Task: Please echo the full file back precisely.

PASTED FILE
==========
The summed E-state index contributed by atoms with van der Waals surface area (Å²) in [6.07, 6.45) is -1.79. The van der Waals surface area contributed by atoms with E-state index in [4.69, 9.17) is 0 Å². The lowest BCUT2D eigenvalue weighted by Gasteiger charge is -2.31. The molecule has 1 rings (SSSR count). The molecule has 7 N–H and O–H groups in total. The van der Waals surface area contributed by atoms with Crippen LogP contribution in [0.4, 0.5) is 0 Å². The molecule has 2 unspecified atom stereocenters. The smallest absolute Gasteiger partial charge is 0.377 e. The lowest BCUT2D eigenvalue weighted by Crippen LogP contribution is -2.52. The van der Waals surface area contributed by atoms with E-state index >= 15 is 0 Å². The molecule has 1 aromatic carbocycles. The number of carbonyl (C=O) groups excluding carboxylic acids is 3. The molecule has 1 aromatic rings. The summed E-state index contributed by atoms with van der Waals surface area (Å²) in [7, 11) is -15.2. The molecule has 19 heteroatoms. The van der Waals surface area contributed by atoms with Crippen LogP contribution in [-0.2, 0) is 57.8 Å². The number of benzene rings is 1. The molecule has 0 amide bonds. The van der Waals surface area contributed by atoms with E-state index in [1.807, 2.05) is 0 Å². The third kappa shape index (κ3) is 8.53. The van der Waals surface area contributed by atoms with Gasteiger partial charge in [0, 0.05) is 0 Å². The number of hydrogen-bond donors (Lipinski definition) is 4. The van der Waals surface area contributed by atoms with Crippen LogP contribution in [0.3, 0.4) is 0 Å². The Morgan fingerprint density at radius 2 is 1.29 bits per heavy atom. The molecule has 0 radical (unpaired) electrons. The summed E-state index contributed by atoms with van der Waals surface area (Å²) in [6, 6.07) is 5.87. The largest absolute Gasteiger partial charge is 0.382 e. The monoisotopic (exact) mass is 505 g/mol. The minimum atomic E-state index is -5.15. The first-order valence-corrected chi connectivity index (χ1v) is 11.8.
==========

The summed E-state index contributed by atoms with van der Waals surface area (Å²) in [6.07, 6.45) is -1.79. The van der Waals surface area contributed by atoms with E-state index in [4.69, 9.17) is 0 Å². The lowest BCUT2D eigenvalue weighted by Gasteiger charge is -2.31. The molecule has 1 rings (SSSR count). The molecule has 7 N–H and O–H groups in total. The van der Waals surface area contributed by atoms with Crippen LogP contribution in [0.4, 0.5) is 0 Å². The molecule has 2 unspecified atom stereocenters. The smallest absolute Gasteiger partial charge is 0.377 e. The lowest BCUT2D eigenvalue weighted by Crippen LogP contribution is -2.52. The van der Waals surface area contributed by atoms with E-state index >= 15 is 0 Å². The molecule has 1 aromatic carbocycles. The number of carbonyl (C=O) groups excluding carboxylic acids is 3. The molecule has 1 aromatic rings. The summed E-state index contributed by atoms with van der Waals surface area (Å²) in [7, 11) is -15.2. The molecule has 19 heteroatoms. The van der Waals surface area contributed by atoms with Crippen LogP contribution in [-0.2, 0) is 57.8 Å². The number of benzene rings is 1. The molecule has 0 amide bonds. The van der Waals surface area contributed by atoms with E-state index in [1.807, 2.05) is 0 Å². The third kappa shape index (κ3) is 8.53. The van der Waals surface area contributed by atoms with Gasteiger partial charge in [0, 0.05) is 0 Å². The number of hydrogen-bond donors (Lipinski definition) is 4. The van der Waals surface area contributed by atoms with Crippen LogP contribution in [0.3, 0.4) is 0 Å². The Morgan fingerprint density at radius 2 is 1.29 bits per heavy atom. The molecule has 0 radical (unpaired) electrons. The summed E-state index contributed by atoms with van der Waals surface area (Å²) in [6, 6.07) is 5.87. The largest absolute Gasteiger partial charge is 0.382 e. The monoisotopic (exact) mass is 505 g/mol. The minimum atomic E-state index is -5.15. The first-order valence-corrected chi connectivity index (χ1v) is 11.8.